This log building is about 40+ years old, one level with a loft. It is located in Tennessee where it is hot and humid and it rains alot. I live in Colorado so I don't get back there to see it very often. I don't think it has been very well maintained by the tenant. The South wall, which faces the sun most of the day, is starting to bow out. You can see where the logs join in the corners where it has separated about 1 to 2 inches. (see pictures)
I had a contractor look at it, although he is not a log home builder, and he told me how he would go about fixing this problem by lifting up the roof and the wall and resupport it with new beans, then build a new wall, attach the old wall to the new plywood wall and cover that with log siding. This doesn't really sound like the best way to go about it. I have a log home builder coming next week to look at it.
How is this kind of problem usually fixed?
Hello Lynn. My name is CL Atkins. I looked at the pictures. The first picture shows no sign of bowing out that I could see in the picture.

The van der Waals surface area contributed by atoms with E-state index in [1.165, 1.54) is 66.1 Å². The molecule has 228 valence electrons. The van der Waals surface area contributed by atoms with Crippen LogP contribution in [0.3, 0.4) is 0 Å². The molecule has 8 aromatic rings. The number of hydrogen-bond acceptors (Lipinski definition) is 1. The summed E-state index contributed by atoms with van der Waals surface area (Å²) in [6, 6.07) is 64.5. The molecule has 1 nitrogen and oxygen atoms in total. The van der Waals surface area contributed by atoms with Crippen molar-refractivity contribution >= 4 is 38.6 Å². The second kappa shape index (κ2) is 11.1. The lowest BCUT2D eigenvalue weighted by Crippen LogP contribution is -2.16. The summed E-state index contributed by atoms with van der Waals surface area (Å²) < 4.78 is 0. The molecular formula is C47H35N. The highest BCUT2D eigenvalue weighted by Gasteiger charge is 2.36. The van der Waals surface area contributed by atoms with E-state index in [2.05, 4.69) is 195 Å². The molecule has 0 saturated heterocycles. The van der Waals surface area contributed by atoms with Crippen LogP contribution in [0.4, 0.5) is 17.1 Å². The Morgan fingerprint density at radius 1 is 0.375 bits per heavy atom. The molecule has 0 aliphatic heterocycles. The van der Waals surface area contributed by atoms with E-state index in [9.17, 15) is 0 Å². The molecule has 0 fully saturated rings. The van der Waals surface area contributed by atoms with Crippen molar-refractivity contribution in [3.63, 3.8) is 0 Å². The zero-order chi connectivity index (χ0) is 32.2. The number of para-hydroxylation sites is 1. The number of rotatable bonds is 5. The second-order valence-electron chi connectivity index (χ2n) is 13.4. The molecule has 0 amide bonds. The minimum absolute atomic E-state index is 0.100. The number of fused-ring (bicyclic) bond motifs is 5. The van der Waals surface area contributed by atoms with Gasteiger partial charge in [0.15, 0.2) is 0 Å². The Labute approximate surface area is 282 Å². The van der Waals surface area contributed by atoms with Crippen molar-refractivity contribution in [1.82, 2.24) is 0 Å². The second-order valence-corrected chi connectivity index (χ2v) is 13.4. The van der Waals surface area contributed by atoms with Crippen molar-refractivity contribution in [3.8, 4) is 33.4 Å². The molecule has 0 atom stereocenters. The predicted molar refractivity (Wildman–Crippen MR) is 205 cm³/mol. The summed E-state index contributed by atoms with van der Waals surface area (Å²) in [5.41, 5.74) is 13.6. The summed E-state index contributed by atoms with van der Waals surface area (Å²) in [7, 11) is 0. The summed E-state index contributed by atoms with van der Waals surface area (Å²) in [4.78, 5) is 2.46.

The second picture is showing the corners. The flat space you are seeing in them is not bowing but is just the way the mortise and tenon corner joints were cut.
The wall in the first picture shows extreme neglect for a good many years it looks like. The home needs media blasting to clean off all the old stain and grime for sure.
It looks as though there will need to be some log replacement on that wall in the picture. Someone would have to take a close look at it to see if it could just be cut back to the solid wood and refaced or if the entire thickness of some of those bad spots is bad.